While growers have been able to slow greening through fertilizer use and temperature regulation, they are paying three times more in production costs than they did in 1998, which has culled the number who can afford to stay in the industry. Greening, which began in Florida in 2005, has spread to California and Texas. Scientists are seeking ways to conquer the voracious insect: In February, Congress authorized $125 million over five years for research. The Florida Legislature is expected to allocate several more million on top of the $70 million raised by growers over the past six years.
"Mother Nature has not been nice to Florida citrus in the last 15 years," said Michael W. Sparks, executive vice president and chief executive of Florida Citrus Mutual, the state's largest citrus grower organization.
The reduction in grapefruit tree acreage over the last decade has been especially disheartening to growers. In 1996, the state was carpeted with about 139,000 acres of grapefruit trees; by the end of last year, it had 38,000. On the east coast of Florida, where a majority of grapefruit are grown, the industry provides an annual economic benefit of more than $500 million.
"We employ a lot of people, and then there are the old guard, who have lived in Florida for generations -- people you want to help," said Doug C. Bournique, executive vice president and general manager of the Indian River Citrus League, which oversees the narrow, grapefruit-rich district stretching 200 miles from Daytona Beach to West Palm Beach. "For a while we were screaming and screaming and got no love, and now everybody wants to help."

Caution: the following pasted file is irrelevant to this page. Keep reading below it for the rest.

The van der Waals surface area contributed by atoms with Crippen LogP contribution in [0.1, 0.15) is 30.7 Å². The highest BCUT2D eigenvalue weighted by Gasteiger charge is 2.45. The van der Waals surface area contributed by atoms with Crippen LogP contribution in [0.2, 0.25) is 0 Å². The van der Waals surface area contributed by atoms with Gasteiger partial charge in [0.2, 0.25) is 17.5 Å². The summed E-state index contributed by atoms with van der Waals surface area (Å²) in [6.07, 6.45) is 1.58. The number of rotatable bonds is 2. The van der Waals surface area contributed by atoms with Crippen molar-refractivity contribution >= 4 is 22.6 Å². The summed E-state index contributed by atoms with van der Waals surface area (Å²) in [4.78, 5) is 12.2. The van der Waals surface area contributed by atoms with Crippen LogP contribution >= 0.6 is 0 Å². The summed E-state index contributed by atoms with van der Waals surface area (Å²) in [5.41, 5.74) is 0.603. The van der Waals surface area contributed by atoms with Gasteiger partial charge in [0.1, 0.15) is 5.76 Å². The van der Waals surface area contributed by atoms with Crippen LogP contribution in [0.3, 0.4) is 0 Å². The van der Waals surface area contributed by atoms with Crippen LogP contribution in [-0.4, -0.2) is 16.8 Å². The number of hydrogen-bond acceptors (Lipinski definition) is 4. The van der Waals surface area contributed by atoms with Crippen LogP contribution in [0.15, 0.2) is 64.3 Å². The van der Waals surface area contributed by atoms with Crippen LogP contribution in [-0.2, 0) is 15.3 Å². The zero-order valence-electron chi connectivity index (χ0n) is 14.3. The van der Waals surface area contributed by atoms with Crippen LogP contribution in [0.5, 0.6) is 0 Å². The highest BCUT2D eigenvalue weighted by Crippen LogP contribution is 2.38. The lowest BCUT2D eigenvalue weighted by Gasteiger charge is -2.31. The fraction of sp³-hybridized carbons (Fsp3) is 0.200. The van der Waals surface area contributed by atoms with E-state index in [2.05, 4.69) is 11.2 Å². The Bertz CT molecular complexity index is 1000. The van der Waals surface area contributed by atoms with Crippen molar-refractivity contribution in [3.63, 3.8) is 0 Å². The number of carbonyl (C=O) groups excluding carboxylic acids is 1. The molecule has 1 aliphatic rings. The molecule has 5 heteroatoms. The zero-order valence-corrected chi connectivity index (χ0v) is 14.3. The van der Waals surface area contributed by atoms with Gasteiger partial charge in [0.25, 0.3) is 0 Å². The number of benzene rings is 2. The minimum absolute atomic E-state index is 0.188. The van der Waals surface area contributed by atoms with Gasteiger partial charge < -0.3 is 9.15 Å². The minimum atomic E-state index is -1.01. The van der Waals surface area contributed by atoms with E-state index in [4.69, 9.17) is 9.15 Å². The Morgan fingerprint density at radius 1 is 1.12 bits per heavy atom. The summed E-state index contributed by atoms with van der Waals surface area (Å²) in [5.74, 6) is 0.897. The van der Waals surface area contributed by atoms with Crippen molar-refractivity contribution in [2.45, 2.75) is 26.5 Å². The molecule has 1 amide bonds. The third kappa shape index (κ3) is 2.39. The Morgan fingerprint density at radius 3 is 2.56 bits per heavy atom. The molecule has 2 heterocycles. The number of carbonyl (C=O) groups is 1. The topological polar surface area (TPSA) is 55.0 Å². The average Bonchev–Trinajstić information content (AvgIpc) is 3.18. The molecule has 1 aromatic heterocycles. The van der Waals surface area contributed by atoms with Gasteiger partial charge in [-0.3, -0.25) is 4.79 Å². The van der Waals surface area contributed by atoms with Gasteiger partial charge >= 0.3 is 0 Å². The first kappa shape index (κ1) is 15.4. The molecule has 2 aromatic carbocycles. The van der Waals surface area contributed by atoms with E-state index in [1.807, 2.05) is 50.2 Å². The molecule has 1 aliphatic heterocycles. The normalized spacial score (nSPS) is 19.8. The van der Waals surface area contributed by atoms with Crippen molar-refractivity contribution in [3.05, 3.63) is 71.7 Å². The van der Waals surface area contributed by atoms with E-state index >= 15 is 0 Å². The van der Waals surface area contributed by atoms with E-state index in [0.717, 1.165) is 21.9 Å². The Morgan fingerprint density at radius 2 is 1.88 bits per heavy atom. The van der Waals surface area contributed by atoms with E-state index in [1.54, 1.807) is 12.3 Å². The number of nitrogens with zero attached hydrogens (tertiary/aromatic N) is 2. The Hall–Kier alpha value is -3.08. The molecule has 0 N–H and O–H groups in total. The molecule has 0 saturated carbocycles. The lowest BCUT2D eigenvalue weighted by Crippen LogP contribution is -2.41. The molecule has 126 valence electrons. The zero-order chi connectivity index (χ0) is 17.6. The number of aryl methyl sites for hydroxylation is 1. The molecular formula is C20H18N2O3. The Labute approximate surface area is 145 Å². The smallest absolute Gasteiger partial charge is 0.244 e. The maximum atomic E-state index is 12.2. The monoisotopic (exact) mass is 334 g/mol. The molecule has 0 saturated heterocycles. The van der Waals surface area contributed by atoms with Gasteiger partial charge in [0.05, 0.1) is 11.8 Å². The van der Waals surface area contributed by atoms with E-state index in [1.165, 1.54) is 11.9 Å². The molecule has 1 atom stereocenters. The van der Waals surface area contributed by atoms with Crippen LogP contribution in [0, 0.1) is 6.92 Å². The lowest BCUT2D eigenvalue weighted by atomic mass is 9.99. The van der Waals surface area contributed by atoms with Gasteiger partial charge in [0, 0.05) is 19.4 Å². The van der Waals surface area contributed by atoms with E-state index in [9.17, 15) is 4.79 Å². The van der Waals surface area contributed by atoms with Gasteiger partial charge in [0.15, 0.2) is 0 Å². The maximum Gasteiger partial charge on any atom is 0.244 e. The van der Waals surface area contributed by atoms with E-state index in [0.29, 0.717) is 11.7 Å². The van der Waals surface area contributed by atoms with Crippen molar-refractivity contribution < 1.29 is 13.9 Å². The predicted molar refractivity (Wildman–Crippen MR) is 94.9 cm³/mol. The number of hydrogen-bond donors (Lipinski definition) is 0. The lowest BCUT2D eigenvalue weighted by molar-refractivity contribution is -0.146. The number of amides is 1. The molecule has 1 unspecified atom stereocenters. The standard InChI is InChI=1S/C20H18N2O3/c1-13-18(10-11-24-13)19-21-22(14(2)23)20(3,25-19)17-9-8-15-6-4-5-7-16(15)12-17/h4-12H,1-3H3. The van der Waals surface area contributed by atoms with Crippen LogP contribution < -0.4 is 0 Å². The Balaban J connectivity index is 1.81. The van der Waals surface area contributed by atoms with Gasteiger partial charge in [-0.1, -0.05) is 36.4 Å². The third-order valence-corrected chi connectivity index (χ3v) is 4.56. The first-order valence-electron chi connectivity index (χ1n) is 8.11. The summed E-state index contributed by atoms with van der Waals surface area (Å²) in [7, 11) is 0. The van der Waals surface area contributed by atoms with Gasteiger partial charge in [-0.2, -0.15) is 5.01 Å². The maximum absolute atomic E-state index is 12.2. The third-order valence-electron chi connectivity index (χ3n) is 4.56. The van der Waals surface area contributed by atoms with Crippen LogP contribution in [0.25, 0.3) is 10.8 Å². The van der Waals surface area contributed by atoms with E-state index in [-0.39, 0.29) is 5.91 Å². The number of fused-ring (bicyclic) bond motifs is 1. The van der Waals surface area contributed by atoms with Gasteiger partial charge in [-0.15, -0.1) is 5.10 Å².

For that reason, he and the growers say, they are hopeful the industry will recover. Bournique emphasized that the March bloom pointed to a crop that could be the best in years as long as hurricanes stay away.
The grapefruit here on the Treasure Coast, a few miles from the Atlantic Ocean, are sweeter and more succulent than those grown in other states and countries. About half of the region's grapefruit are destined for processed juice. The rest are shipped out fresh, the vast majority exported to Canada, Europe, Japan and, increasingly, South Korea, where people love premium grapefruit.
The standards for shipments are exacting and increasingly expensive. Greening and canker have reduced the number of grapefruit that meet the blemish-free specifications and large size required to sell abroad and in stores in the United States. This has cut into business, as has the price of grapefruit, which has risen because of scarcity and the cost of ship